The Basel Institute on Governance, in pursuit of its mission to improve the quality of governance globally, offers a three-day workshop on research methods on corruption and their application. The workshop is designed to provide working professionals and interested stakeholders with the necessary conceptual and methodological tools to undertake corruption research applicable to a wide variety of topics, contexts and aims.
The first day of the workshop is devoted to teaching and discussion of basic elements of research design as applicable to the field of corruption. The second day provides participants with the opportunity to apply the concepts learned through structured group work.
The following is an outline of the material that is covered during the course:
1. Basic concepts in research design:
- Variables: Dependent, independent, intervening variables
- Formulating Hypotheses
- Operationalization of variables: indicators and issues of validity and reliability
- Quantitative/ qualitative methods: Big N and small N research design. Comparative strengths and weaknesses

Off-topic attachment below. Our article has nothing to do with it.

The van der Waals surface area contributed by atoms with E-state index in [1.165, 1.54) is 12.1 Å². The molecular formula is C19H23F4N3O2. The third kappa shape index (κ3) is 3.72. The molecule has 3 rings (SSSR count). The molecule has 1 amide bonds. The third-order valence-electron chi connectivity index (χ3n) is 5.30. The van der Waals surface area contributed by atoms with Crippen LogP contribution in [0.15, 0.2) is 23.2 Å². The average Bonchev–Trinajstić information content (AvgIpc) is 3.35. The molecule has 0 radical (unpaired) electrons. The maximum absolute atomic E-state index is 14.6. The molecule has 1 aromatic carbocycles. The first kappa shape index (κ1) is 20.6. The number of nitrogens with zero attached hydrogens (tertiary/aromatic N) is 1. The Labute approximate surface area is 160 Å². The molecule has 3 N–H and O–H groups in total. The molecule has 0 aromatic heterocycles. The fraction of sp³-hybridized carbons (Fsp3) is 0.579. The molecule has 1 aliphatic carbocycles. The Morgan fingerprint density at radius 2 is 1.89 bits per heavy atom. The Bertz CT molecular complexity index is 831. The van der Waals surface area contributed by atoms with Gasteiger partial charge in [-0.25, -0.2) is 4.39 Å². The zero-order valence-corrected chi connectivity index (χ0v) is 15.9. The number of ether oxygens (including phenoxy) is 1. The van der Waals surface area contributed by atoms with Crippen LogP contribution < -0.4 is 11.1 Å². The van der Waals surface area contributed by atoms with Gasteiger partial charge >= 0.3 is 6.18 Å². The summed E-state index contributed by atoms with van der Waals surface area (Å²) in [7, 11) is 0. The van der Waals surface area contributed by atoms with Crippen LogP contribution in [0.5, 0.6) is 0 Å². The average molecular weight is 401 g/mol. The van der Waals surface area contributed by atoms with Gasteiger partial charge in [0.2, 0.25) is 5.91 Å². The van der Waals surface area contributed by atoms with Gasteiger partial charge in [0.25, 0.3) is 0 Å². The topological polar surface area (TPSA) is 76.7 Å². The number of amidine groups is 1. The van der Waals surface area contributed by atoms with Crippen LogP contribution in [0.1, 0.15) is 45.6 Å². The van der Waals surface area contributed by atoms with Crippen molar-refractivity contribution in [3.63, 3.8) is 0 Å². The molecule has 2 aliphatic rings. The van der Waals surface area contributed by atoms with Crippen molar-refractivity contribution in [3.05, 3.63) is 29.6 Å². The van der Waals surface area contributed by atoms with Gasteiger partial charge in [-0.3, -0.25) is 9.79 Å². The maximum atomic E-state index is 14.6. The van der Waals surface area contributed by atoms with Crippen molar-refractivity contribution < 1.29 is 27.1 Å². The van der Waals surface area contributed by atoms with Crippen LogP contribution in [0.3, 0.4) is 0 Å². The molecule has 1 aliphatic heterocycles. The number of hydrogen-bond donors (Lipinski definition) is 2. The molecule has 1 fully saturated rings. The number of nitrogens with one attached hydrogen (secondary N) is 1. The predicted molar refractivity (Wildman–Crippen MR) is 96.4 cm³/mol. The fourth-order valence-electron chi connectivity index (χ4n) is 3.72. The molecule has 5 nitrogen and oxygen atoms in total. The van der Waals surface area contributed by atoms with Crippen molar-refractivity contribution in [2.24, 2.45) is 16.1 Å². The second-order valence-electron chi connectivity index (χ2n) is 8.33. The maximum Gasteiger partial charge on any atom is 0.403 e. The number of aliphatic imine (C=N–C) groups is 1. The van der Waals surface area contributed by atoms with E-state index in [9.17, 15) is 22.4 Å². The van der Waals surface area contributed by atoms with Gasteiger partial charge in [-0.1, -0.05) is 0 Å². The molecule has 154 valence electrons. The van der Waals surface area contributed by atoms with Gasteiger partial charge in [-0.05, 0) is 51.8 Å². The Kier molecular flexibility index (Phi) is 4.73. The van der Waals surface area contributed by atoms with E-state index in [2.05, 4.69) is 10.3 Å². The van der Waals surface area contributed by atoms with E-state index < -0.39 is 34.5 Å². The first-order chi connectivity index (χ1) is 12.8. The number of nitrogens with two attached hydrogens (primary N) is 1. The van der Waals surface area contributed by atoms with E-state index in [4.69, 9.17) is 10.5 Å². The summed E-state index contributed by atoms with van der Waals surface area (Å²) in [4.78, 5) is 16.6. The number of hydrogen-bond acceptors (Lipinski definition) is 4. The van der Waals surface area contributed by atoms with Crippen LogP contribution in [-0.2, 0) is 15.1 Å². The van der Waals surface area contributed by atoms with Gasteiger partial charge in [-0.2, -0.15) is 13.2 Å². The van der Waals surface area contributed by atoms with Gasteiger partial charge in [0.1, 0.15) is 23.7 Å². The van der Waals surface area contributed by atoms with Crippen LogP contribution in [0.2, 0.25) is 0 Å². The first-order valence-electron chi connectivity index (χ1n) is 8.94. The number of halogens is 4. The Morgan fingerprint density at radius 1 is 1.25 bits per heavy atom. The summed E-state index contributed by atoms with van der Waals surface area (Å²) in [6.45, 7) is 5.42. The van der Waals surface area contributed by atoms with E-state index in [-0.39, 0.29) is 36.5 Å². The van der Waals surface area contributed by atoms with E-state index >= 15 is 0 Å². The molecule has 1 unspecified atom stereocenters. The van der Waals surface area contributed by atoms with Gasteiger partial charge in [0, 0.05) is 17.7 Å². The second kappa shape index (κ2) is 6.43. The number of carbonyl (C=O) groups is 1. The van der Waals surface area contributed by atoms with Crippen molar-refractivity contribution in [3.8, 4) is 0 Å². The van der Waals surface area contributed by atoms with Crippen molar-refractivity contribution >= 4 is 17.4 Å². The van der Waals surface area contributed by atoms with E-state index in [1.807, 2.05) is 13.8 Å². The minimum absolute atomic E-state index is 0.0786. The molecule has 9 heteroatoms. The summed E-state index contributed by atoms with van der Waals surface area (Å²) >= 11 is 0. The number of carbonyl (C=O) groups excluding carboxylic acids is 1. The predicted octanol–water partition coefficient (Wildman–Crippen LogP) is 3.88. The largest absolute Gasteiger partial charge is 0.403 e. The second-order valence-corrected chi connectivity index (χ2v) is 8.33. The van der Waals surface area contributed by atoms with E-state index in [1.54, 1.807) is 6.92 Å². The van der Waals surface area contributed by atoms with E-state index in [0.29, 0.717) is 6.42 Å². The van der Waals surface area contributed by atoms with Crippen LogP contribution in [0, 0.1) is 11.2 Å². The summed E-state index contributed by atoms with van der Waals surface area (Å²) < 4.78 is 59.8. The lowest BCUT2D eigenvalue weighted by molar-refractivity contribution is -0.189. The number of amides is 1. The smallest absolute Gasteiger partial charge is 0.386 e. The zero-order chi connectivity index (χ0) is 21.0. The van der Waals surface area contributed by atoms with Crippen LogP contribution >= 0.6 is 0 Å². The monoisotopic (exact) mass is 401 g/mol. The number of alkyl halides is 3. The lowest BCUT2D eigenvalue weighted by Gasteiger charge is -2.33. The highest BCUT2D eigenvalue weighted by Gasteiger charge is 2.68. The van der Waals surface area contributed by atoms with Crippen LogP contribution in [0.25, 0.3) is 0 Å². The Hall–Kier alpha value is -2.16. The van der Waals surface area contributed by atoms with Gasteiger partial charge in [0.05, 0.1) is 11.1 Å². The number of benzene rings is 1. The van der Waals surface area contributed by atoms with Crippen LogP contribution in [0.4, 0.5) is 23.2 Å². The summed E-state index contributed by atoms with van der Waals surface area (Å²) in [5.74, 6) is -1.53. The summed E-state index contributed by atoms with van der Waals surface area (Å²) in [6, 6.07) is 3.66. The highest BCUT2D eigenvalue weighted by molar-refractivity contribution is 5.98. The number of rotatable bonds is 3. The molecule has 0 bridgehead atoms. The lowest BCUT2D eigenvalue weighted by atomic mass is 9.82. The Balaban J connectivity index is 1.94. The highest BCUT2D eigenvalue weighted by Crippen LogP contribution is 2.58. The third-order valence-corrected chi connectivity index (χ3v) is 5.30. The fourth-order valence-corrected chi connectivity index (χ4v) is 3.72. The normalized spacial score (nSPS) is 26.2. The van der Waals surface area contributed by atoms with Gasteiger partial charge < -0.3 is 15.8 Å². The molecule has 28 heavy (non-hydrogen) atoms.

- Discussion of correlation and causation and the need for theory
2. The role of theories of corruption in driving the research agenda:
- General and middle range theories.
- Conceptual and empirical dilemmas in translating theories of corruption into research.
- Definitions of corruption and challenges to the operationalization of the concept for research.
3. Quantitative methods:
- Discussion of the available indicators to measure corruption (CPI, WGIs, QoG database etc)
- Methods for aggregating corruption indicators: strengths and weaknesses
- When is quantitative analysis appropriate?
- Discussion of validity and reliability of the leading corruption indicators
- Discussion of the robustness of the findings from quantitative research on corruption
4. Qualitative methods:
- Discussion of variables used in qualitative analyses of corruption
- Power and influence analysis: stakeholder mapping and formal and informal institutional frameworks
- Functional equivalence analysis
- Process tracing and ethnographic strategies for researching corruption